It is entirely possible that this is the lone big trade of the 2014 season. With so many teams vying for a playoff spot, due to the great parody this season and the additional wild card spot, it is unlikely that several more trades of significance will happen. However, the one that did occur while most of us were on our third brat and fourth PBR was the biggest firework of the night. The Cubs sent their top two starters, both with sub 3.00 ERAs to the Athletics for prospects and an MLB ready pitcher. This was a great move for both teams.
The ideology of this trade is eerily similar between the two teams as a trade completed nearly six years ago – except reverse. The Cubs acquired a front line starter in Rich Harden and sent a slew of prospects to Oakland, which included a potential MVP candidate this season in third basement Josh Donaldson. The Cubs were on the cusp of a playoff birth, and Harden did not prove to be a missing piece as they were ousted in the first round, yet Oakland was able to acquire a player that will be a cornerstone (until they have to pay him) for seasons to come.
Currently, the A’s are the best team in baseball, and the Cubs are rebuilding. Billy Beane’s willingness to part with a top prospect in SS Addison Russell shows his commitment to winning now. Epstein/Hoyer’s willingness to part with two starters shows a commitment to a plan. Each of those commitments can take each team to the Promised Land – just one probably sooner than the other.
The impact that Samardzija and Hammel make is obvious. Bolster a starting rotation that was already among the best in baseball. Prevent American League competitors (Blue Jays, Yankees) from acquiring one or both. Forcing the hands of those competitors to make a move. And, send a message to your team that you have all of the tools to win the World Series this year. There is no delaying the ambition of the Athletic’s. Beane is cracking his whip and managing his thoroughbred to the final furlong. The only question of this A’s team is, can they reach the finish line?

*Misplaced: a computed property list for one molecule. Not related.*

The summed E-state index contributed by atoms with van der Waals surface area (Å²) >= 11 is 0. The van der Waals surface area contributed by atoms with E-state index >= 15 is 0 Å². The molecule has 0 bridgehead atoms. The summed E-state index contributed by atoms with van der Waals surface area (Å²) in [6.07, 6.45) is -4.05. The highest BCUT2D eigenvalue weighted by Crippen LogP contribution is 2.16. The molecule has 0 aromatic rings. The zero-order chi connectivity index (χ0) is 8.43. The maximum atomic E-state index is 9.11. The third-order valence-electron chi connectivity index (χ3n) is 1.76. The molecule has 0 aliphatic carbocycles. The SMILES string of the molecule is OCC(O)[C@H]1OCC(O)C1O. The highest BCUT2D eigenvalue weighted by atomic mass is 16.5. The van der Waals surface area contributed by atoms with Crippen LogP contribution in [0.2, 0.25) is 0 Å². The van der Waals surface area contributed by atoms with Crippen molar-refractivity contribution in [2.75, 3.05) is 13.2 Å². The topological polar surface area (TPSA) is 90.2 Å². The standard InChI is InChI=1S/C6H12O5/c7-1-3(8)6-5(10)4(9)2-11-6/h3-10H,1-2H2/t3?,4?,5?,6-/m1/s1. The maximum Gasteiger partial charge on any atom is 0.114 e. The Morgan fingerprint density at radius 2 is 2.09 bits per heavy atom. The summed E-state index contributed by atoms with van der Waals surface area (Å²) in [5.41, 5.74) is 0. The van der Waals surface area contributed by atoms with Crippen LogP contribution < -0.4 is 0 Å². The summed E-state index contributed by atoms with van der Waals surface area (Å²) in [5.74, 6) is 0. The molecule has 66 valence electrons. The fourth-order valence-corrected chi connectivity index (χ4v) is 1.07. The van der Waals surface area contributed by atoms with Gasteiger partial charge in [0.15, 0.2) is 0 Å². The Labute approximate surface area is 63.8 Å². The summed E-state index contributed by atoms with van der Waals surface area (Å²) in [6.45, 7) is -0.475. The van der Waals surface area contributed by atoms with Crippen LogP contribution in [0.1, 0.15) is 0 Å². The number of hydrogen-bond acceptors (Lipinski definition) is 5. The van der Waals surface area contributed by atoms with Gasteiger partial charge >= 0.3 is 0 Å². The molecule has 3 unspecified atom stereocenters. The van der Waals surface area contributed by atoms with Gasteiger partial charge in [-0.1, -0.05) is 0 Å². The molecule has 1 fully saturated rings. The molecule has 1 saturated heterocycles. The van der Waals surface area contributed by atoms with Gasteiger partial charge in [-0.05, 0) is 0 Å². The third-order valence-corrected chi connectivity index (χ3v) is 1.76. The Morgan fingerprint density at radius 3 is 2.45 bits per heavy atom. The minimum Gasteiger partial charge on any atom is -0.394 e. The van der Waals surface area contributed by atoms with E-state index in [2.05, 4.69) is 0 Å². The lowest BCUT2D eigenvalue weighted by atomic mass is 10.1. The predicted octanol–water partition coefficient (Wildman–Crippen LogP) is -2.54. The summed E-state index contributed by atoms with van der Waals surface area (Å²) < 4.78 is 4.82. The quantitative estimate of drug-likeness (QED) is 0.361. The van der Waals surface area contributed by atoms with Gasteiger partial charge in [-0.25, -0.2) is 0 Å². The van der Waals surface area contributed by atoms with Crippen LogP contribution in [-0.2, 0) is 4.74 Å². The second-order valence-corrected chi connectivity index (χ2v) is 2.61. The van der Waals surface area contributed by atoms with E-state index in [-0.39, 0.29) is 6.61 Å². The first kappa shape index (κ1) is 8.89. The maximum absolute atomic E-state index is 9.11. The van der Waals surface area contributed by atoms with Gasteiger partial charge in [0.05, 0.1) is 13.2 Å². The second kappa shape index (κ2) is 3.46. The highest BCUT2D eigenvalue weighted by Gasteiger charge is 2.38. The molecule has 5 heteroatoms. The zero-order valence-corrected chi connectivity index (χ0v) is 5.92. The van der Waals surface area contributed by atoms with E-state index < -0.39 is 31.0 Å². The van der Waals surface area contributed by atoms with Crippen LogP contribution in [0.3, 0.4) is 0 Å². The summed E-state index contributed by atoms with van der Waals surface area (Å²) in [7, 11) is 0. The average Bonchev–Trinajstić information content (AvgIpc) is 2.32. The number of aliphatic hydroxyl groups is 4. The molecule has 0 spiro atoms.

Baseball insiders had no idea thata prospect of Russell’s caliber would be available at this year’s deadline. He was, and the Cubs achieved a great feat by acquiring him. Russell has a smooth, effortless swing that produces line drives to all parts of the field. He shows great hands while batting. What that means is that he can change his bat speed to hit different pitches consistently meeting the ball with the barrel of his bat. And of course, those great hands translate to infield combining with his silky smooth footwork to produce highlight reel plays and efficiency on all plays. Associate Scout for the Cubs, Mac McClarrinon said of Russel, “Russell is a 20-20 type guy at SS.” Now, the Cubs have another problem to add to their World Series drought — but this is a good problem. What will the organization do with the logjam of infield prospects, not to mention an All-Star incumbent, to put a winning team on the field as soon as possible? Read here for The Cleat Sheet’s Take on the Cubs’ Infield.
In conclusion, Beane beats everyone to it again. His hope is to put a ring on his finger this year, and he is doing his job to give the Athletics that opportunity. For the Cubs, they get another hitter which could provide them with two great situations: A stingy, young lineup to fear, and the opportunity to move one of the infielders to fill a void at young pitching. Two different teams, two different timelines, one great trade.